The Commercial Law is the main document to which Bulgarian Commerce Act and Commercial Law submit to. It includes details about the Commercial Register, the types of Bulgarian companies, the commercial transactions and the bankruptcy procedures.
The Commercial Law explains the major forms of the companies one can set up in Bulgaria. An entrepreneur can choose between a limited partnership, a general partnership, a partnership limited by shares and the two most popular, a limited liability company (LLC) and a joint stock company (JSC).
For these two last types of Bulgarian companies, general rules include the existence of at least one shareholder. The bodies of the companies differ, though, as the JCS requires a board of directors with at least three persons. The company also needs a management board and a supervisory board, both under the rule of minimum three persons.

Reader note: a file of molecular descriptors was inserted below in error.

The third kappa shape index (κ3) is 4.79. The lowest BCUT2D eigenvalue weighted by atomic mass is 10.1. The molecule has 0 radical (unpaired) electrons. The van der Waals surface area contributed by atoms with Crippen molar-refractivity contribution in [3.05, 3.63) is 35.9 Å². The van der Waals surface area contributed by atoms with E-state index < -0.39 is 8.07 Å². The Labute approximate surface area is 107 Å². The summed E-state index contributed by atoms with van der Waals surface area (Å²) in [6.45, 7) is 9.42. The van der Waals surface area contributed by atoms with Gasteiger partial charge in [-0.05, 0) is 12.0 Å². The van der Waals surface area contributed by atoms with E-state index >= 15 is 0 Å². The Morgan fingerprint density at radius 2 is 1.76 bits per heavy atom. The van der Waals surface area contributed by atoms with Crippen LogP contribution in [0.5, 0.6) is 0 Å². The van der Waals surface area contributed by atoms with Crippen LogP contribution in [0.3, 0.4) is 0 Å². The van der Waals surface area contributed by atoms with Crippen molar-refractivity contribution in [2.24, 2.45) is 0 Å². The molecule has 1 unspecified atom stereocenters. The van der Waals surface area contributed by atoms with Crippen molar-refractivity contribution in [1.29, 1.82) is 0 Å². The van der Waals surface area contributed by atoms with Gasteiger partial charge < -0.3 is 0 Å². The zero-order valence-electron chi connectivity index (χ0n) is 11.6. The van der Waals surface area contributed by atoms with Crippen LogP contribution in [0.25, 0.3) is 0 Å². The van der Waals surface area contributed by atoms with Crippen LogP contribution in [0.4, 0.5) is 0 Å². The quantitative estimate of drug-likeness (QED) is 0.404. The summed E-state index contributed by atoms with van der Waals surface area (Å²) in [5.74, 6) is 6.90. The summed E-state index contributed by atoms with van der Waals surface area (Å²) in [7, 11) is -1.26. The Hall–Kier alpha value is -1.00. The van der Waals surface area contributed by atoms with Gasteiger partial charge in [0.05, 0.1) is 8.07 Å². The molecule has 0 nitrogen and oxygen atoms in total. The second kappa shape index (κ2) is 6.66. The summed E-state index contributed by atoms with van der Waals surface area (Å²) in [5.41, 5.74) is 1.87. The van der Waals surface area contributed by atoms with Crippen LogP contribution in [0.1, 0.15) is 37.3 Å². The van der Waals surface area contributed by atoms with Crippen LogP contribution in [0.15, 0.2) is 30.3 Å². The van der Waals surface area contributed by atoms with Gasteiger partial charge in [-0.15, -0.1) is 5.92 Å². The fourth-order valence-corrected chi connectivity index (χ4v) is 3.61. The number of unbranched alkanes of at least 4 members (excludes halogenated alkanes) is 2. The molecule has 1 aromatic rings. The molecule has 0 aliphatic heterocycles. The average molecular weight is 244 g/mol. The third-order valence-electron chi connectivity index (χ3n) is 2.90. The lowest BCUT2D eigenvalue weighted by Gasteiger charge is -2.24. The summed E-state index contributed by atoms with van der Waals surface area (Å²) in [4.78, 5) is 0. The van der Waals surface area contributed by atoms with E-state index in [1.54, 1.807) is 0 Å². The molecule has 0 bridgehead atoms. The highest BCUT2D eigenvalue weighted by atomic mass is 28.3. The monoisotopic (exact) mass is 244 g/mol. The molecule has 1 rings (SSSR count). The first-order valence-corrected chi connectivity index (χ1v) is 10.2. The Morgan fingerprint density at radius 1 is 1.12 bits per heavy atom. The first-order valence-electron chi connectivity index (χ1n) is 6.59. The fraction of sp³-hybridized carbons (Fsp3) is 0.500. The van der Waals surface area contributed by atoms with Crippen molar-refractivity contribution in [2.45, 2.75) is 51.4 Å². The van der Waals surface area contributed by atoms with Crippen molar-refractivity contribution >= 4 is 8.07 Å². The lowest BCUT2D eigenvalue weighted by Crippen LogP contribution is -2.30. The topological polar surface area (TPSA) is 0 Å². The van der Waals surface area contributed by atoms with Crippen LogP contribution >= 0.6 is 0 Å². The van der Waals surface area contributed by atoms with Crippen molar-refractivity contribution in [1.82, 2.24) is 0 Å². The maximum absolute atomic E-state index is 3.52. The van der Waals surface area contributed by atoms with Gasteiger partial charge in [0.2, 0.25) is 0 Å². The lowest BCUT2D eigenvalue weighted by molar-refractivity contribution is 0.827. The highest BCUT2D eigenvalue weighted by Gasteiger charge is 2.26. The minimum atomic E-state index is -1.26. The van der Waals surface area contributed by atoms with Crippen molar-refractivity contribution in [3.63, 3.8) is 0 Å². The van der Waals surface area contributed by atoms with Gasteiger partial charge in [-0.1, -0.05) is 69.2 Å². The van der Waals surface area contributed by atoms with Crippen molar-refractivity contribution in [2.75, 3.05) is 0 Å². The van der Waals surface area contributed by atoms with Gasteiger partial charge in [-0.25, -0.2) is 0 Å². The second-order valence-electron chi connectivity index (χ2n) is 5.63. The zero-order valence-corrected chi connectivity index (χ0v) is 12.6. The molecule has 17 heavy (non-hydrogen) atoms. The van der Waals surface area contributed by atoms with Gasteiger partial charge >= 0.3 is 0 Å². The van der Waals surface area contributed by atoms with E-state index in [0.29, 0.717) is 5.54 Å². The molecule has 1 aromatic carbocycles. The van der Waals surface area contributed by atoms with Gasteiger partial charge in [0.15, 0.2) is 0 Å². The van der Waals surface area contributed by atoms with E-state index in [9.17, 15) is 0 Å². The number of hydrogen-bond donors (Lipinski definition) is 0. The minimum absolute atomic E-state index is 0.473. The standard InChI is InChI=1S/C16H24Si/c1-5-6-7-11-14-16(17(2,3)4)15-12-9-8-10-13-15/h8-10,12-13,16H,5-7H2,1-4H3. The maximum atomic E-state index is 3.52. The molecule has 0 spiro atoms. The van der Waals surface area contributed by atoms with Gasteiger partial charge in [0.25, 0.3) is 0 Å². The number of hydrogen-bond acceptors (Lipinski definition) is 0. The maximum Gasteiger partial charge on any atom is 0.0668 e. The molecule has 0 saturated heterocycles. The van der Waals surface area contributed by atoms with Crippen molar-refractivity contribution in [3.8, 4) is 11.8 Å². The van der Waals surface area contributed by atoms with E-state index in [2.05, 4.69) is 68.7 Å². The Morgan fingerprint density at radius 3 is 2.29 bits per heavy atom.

In case of a limited liability company, the Bulgarian law states that a founder has to contribute its interest. The penalty for not doing it consists of being expelled from the association. In terms of profit, management and company’s affairs, all members of the management have equal rights. For a joint stock company, the contribution of the shareholder determines the limit of the liability.
The capital stock can be increased, lowered or even cancelled. Issuing new shares leads to an increased stock capital. It is compulsory for the shareholder to contribute to the shares once he subscribed for them. Otherwise, he owes interest.
Once the type of company is chosen, the association must begin the formalities to incorporate it at the Commercial Register. The procedure is compulsory and requires papers regarding the form of the company, association act, name certificate and the signature specimen from the notary for the person representing the firm.
The Commercial Register is the institution that keeps all the information about commercial entities in Bulgaria. Therefore, the manager or the representative must notify the institution regarding all the changes related to the company, such as changes of managing bodies, office address or share capital.
Once the State Gazette publishes the registration, the entrepreneur has to determine if the company will register for VAT. It is not mandatory for companies with an income under 50,000 BGN.
If you need more information about the Company Act, you may contact our company formation agenst in Bulgaria.